ROHAN'S DVAR TORAH
My Torah portion is called NASO. It comes from the 4th book of the Torah called BAMIDBAR.
Naso is said to be one of the most interesting parsha's in the Torah and it
is incidentally one of the longest too because it involves so many portions.
At the beginning of Naso the parsha describes a census that was conducted.
The purpose of a census in those days was to see how many people there were
in order to ascertain how many soldiers they could call on in times of
battle; and how many Kohanim and Levi'im they needed in order to maintain
the Tabernacle. It then goes on to talk about making vows and the lifestyle
of the Nazir along with a very old blessing. It is the lifestyle of the
Nazir and the ancient blessing that interested me the most and I'm going to
devote my Dvar Torah to these.
A Nazir was a person who abandoned the pleasures of life to an existence of
abstinence and self restraint. For example the Nazarites vowed not to drink
or eat anything made from grape juice because a product like wine is part of
the sensual pleasure of life. They couldn't cut their hair or even comb
their hair. They were not allowed to go near or touch the body of a dead
person, even if it was the body of their own parent. Both men and women
could become a Nazarite and the vows could last a month, a year or a
The average person today would find it very difficult to take any such vows
for a long period of time but perhaps there are times when a person needs to
take a vow, make a commitment for a certain period of time and to follow it
The kind of vows that we could make today wouldn't have to be for a
lifetime, for a month or even a day. It could be a vow made on a much
smaller scale. For the past year I have dedicated 2 hours a week to
preparing for my Barmitzvah. For many sporting events I have committed to
training and practicing for a particular sports event. And likewise for my
grade 7 exams, I undertook to stick to my exam timetable to prepare for my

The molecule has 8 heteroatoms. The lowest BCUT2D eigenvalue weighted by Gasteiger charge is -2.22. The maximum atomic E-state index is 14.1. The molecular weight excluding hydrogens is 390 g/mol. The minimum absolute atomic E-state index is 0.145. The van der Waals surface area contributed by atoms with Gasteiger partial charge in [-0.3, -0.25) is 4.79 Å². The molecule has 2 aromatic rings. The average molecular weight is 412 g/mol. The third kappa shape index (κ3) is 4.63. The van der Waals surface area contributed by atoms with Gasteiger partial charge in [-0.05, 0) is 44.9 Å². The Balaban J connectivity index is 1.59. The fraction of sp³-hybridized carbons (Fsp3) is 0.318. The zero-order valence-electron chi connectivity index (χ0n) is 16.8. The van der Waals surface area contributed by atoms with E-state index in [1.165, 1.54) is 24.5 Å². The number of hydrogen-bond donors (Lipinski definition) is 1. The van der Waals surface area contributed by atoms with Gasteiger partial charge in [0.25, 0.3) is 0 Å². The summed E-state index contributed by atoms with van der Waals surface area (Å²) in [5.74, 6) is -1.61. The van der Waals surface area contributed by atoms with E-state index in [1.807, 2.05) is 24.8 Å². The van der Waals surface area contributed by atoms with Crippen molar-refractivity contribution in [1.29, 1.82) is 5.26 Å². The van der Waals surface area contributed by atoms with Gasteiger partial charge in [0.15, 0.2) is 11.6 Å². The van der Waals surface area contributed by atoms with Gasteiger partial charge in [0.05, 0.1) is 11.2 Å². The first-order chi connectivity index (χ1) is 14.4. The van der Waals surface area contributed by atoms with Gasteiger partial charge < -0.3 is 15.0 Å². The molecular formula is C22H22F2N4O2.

exams. The small undertakings can be viewed as vows of commitment similar
to those of the Nazir.
Sometimes the vow or commitment we make, might not be related to an up and
coming event but might relate to our emotional state of mind, a character
trait or even our religious commitments. We could at times behave like a
Nazarite by taking a vow to dedicate an hour a day to prayer or by going to
shul once a week. We could also vow to make an effort not to speak badly
about others. And perhaps something more relevant to my friends here today,
taking a vow to keep your bedrooms tidy.
The point is, to make a commitment or vow, like the Nazir did, and then to
follow it through by trying to keep it.
The last intriguing part of my parsha was the very famous three-line
blessing that was given by the Kohanim to the Jewish people. It is the
prayer that some parents say to their children on a Friday night and also
the same prayer that I fondly remember Mr Gotkin saying to every child at
Highlands Primary who celebrated a Bar or Batmitzvah. I love tradition and
nostalgia so feel very privileged and special that this very old prayer,
whose words have not changed in more than 2700 years forms part of my
portion. The prayer goes, "MAY G-D BLESS YOU AND KEEP YOU. MAY G-D CAUSE
HIS FACE TO SHINE UPON YOU AND BE GRACIOUS TO YOU; MAY G-D TURN HIS FACE
TOWARD YOU AND GRANT YOU PEACE"
So, to conclude, I feel like the journey of my becoming a Barmitzvah today
has, in a sense, been a yearlong vow of commitment, like a Nazarite vow.
I started the year off somewhat reluctantly because I had to make sacrifices
with regular day to day activities, extra mural activities and free time
however, I stuck to it.
Toward the end of my journey of commitment I felt enthusiastic and proud.
I feel enriched.
I have successfully fulfilled my vow of commitment.